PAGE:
The leviathan at the top here is a linotype machine that produces a line of set type in hot lead.  Yes, the operators punch in the letters on the keyboard, and the type is cast as they go from molten metal.  This supplanted hand-set moveable type that had been around since Gutenberg, and it was the state-of-the-art in large printing operations for one hundred years.  On July 2, 1978, the last ‘hot type’ edition of the New York Times, which had the biggest ‘fleet’ of  linotypes in the newspaper world, was set in lead, and the paper went digital.  Farewell to etaoin shrdlu is a wonderful short film that captures that evening and takes us through the entire process of composing the pages of the newspaper as it was done then, and shows how, the morning after, it continued to be done, digitally.

I have always found linotypes fascinating:  they look for all the world like Rube Goldberg fantasies, but they work!  And the idea of casting lines of type from molten lead on the fly seems somehow bizarre – how could such a process survive in the modern world?  Well, it couldn’t.  As several people remark, the linotype took the automation of mechanical printing about as far as it could go, far enough to last 100 years, but it had to end.  Composing fourteen lines a minute can’t stack up in the Age of Information when computers can do it at 1000 lines per minute.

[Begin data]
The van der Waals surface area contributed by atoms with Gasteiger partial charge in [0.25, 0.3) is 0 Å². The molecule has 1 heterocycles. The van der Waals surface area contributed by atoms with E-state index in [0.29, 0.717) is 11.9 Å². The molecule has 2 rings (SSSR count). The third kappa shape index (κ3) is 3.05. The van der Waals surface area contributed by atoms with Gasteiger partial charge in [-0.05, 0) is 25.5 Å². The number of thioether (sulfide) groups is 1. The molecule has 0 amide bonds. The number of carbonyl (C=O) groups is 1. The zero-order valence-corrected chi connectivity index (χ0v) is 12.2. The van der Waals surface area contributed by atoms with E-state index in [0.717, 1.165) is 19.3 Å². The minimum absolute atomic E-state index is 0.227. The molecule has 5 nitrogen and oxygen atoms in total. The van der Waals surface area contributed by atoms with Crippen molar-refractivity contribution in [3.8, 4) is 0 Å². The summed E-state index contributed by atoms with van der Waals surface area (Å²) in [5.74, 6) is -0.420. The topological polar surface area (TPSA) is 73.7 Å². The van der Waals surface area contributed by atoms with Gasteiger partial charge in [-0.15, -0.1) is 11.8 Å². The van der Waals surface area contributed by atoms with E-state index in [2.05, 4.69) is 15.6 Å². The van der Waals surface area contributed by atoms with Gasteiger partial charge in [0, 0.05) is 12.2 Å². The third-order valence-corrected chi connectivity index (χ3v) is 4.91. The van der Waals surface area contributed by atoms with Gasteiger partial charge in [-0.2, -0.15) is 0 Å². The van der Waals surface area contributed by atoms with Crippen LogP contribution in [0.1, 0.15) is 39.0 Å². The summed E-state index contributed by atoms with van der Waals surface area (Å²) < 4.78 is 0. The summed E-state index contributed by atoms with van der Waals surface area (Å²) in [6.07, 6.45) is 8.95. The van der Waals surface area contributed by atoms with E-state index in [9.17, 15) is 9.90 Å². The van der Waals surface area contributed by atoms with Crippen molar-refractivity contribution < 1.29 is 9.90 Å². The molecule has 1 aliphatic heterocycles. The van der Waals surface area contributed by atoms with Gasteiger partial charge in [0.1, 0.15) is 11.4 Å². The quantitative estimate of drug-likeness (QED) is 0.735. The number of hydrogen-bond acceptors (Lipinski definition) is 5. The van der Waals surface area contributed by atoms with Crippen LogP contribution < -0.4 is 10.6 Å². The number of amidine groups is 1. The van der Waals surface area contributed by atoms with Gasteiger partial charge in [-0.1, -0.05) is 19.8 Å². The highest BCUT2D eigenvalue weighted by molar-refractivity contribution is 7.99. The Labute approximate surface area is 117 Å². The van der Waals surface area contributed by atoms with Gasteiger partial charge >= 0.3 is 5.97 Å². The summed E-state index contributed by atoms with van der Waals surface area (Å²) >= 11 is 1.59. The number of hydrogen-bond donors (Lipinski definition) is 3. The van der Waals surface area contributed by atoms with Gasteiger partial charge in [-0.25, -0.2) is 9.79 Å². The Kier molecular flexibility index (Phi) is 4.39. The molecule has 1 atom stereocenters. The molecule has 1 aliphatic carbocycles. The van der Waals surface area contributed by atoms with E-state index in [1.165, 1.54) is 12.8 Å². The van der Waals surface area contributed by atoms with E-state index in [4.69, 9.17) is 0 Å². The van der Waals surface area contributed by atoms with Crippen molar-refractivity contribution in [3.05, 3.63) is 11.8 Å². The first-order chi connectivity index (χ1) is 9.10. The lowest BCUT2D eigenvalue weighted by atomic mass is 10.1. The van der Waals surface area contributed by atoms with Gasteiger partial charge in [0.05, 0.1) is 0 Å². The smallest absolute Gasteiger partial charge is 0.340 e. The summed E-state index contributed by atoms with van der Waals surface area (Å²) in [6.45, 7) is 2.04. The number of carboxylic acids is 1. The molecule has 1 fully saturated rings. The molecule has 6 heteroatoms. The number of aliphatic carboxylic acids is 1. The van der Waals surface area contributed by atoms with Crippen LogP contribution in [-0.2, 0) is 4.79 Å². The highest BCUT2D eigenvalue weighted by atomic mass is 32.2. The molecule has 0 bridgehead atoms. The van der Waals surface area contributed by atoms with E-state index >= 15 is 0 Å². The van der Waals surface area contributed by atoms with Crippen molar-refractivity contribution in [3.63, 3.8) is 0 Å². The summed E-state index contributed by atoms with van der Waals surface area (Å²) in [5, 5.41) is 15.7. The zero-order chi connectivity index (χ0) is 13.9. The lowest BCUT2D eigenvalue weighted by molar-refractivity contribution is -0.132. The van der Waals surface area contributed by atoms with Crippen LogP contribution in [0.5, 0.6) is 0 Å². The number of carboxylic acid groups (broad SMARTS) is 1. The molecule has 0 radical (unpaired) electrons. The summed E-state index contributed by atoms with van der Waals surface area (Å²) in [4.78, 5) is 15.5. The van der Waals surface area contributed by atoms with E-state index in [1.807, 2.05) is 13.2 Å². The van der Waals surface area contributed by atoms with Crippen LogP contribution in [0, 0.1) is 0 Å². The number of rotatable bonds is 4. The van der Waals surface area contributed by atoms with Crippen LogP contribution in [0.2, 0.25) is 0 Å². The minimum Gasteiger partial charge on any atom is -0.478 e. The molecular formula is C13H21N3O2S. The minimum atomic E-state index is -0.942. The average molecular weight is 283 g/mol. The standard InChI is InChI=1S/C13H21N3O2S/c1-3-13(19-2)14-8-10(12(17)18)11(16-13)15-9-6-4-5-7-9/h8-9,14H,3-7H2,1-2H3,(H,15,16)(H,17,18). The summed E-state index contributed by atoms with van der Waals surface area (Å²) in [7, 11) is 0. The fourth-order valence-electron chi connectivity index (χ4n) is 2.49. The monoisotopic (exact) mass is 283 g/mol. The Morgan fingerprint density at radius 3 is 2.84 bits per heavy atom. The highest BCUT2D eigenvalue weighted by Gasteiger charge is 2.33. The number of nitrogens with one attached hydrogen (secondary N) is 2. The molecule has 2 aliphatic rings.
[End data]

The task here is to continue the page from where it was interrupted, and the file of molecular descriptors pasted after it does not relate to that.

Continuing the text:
Of course, in 1978, the computer systems were used to produce printed columns of type which were still pasted up into complete pages.  Like much else in the film’s tour of the brave new world of digital printing, this is gone too, and now pages are composed completely digitally, the way so many of us lay out throwaway pamphlets in Pagemaker, or whatever software is cheapest today.

Here’s the opening view in the film:  the title refers to the first two columns of keys on the keyboard that an operator would hit to denote a line with an error, or something like that – I didn’t quite get it.

A close up of the lead set type of the front page of the New York Times.

Molten lead, ready to be cast into type at the press of a key.  That’s why they call it hot type!

Hearst & Herriman

May 18, 2011

If we know much about William Randolph Hearst, the king of yellow journalism, it’s likely to be what we’ve gleaned third or fourth-hand from the film, Citizen Kane.  Orson Welles plays Kane, trying to plumb the depths of the soul of this egotistical, ruthless, dictatorial, vulgar, fabulously rich and ambitious man.  Hearst/Kane was not known for his cultural sophistication – Xanadu/San Simeon is a monument to aquisitive vulgarity – but, then again…

The picture at the head of this post shows Hearst visiting the Grand Canyon with George Herriman (hatted) the creator of Krazy Kat.  This comic strip was beloved by intellectuals, the Algonquin Round Table set, for instance, praised by George Seldes, one of the first highbrow critics to champion popular art forms, and is today revered, rightly!, as one of the great artistic creations of pop culture in the 2oth century.  (A few earlier posts on the strip, here.)

Hearst was friends with Herriman, and loved his work.  In fact, as the popularity of the strip waned in the 1930’s  in the face of more story-based comics, e.g. Li’l Abner by Al Capp, Hearst remained adamant in his support.  Many editors wrote him asking that he drop the comic from their syndicated papers, but he refused.